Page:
- no support for automatic cold tier/long-term storage (i.e. copying EBS snapshots to Amazon S3 or Amazon Glacier)
- no support for disaster recovery drills
- inability to keep backup logs without keeping the backups themselves
- no support for resource control so user cannot schedule the start/stop of their instances in order to optimize and minimize resource spend
- no support for file or folder level recovery
- major limitations with tag management
- no support for Amazon S3 bucket replication in other accounts/regions
- no support for application consistency as it is in most cases highly important to guarantee that the application is brought to quiescence prior to the backup copy operation
- no 24/7 free support. Customers generally have to wait until business hours and it may take days for a ticket to be responded to. This is a big risk to take when minutes of downtime cost companies millions of dollars, customer distrust and the potential to even completely go out of business.
There are other methods for ensuring granular and more reliable backup management and it is important to explore and test out other options to see which tool covers your specific bases. AWS customers do find that the current limitations are preventing them from backing up their production environment using AWS Backup. N2WS Backup & Recovery has a 30-day free trial edition which is fully functional and incorporates all of the above missing AWS Backup features as well as other key Enterprise level features. In addition, the product is launched as an AMI giving you complete control of your AWS environment, all under one easy to use console.
AWS Backup is priced for the backup storage being used (making incremental backups very handy) and for the data being restored.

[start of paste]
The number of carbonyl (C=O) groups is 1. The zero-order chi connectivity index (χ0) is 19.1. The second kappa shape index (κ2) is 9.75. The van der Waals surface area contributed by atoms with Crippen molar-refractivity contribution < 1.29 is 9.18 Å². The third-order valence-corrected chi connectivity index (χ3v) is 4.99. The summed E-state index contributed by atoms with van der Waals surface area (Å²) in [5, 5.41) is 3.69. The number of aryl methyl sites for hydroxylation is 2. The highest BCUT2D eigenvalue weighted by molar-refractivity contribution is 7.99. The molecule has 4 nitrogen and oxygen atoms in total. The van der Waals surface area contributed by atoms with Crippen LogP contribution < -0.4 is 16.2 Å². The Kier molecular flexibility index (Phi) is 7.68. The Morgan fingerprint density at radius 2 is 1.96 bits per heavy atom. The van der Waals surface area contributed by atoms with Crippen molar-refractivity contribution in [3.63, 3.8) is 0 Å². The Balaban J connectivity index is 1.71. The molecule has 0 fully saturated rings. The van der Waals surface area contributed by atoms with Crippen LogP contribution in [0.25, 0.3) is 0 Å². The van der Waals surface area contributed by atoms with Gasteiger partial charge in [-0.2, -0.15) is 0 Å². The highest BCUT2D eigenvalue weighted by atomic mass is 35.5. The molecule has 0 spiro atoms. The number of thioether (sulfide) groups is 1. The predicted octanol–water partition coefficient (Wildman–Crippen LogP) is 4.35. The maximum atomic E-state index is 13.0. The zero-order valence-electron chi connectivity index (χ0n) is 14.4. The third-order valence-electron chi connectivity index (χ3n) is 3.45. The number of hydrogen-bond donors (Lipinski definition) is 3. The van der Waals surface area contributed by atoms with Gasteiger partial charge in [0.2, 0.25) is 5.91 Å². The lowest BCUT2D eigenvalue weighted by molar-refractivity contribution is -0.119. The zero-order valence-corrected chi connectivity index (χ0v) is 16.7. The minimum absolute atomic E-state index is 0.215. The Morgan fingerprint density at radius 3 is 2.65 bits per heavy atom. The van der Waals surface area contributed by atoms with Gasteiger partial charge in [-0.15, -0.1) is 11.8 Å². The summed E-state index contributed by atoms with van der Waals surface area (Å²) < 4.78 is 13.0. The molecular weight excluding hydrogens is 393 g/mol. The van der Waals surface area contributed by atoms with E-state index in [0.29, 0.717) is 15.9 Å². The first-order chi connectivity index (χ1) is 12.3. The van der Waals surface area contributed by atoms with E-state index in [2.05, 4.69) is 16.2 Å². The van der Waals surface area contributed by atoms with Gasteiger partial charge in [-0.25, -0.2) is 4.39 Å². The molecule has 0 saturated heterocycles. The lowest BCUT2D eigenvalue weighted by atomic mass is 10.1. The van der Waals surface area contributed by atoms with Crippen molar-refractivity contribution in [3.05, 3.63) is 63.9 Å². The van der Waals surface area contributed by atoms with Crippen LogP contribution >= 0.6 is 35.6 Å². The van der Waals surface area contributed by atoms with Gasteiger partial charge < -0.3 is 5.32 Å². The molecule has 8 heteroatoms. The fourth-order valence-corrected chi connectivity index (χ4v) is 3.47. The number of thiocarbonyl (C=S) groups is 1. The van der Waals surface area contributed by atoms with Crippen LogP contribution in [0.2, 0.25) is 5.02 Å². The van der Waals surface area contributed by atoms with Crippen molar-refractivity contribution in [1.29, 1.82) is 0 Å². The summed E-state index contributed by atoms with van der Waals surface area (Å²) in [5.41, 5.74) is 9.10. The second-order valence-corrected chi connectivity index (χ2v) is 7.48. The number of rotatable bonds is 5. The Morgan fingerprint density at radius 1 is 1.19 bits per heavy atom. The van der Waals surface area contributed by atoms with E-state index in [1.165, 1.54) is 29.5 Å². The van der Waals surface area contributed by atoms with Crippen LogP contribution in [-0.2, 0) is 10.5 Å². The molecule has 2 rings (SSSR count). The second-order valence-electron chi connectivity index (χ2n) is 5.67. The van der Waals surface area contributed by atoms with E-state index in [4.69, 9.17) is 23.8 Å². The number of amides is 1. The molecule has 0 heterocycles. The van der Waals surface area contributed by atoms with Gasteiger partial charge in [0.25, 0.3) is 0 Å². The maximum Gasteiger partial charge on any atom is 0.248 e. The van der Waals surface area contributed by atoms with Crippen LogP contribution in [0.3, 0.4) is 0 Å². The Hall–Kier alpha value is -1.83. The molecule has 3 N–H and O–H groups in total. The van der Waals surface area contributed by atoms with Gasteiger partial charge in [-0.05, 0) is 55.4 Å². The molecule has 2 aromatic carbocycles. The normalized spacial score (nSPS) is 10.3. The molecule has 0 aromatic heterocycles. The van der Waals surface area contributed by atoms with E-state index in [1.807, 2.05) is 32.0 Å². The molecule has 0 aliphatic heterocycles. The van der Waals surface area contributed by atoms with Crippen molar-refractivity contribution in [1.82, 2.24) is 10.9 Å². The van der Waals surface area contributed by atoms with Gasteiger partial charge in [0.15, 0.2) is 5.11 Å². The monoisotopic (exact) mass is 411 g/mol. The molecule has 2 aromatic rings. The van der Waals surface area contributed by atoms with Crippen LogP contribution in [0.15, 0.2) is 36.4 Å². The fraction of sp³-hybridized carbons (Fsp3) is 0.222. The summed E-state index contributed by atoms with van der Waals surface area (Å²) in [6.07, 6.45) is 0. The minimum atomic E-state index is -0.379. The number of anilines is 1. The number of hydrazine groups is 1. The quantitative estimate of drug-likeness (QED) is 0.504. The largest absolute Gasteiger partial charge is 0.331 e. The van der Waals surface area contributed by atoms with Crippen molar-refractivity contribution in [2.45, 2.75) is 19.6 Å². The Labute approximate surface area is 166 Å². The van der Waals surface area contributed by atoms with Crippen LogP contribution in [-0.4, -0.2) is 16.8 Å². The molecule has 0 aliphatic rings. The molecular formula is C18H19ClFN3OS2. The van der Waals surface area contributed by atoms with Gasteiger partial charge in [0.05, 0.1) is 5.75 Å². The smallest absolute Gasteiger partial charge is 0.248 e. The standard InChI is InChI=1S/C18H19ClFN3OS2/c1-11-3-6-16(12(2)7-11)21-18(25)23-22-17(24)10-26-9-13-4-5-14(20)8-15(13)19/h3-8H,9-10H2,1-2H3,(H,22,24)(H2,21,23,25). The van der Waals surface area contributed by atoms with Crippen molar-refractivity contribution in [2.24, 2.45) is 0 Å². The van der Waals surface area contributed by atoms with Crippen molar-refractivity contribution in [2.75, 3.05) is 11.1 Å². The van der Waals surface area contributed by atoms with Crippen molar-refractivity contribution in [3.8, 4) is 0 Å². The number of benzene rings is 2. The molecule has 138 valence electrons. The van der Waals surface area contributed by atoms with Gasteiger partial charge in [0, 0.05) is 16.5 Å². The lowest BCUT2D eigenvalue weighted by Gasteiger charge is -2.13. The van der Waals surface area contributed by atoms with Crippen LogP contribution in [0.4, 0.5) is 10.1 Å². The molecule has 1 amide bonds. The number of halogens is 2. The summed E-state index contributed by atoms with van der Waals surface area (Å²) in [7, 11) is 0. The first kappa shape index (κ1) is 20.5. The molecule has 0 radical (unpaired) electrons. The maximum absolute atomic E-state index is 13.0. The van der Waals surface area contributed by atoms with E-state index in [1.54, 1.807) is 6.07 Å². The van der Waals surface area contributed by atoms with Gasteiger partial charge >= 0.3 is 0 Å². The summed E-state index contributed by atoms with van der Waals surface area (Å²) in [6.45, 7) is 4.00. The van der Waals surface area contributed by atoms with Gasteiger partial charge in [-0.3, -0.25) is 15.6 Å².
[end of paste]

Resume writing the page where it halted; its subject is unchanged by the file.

Backing up EBS volumes costs $0.05 per GB per month, and restoring that data is free. RDS database backups and AWS Storage Gateway Volumes are both priced at $0.095 per GB per month, and restores are also free. DynamoDB tables are backed up at $0.10 per GB per month. Restoring them will cost you $0.15 per GB of data. Backing up an EFS file system costs $0.05 per GB ($0.01 if you decide to opt for cold storage), and restoring it costs $0.02 per GB ($0.03 per GB from cold storage).
AWS Backup API
An application program interface (commonly known as an API) is an intermediary that allows applications to communicate with one another. APIs are useful when you or your application needs to access some functionalities. AWS provides APIs for many of its services, and AWS Backup is no exception.
The AWS Backup API allows you use AWS CLI or SDKs (Software Development Kits) for processes like automation, for example, so that you don’t have to do them via a web UI. The AWS Backup API offers functionalities such as creating backup plans, creating vaults, listing tags, and starting backups or restores. For a full list of these features, check out the AWS documentation.
AWS Backup: a centralized place for managing backups
This overview of AWS Backup ran through the service’s capabilities and limitations, of which we will delve deeper in future blog posts. We’ll be providing detailed how-to guides for using all of the capabilities described in this overview of AWS Backup as well as some specific use cases. Our next blog post will describe in detail how to do a backup and a restore of your AWS cloud resources.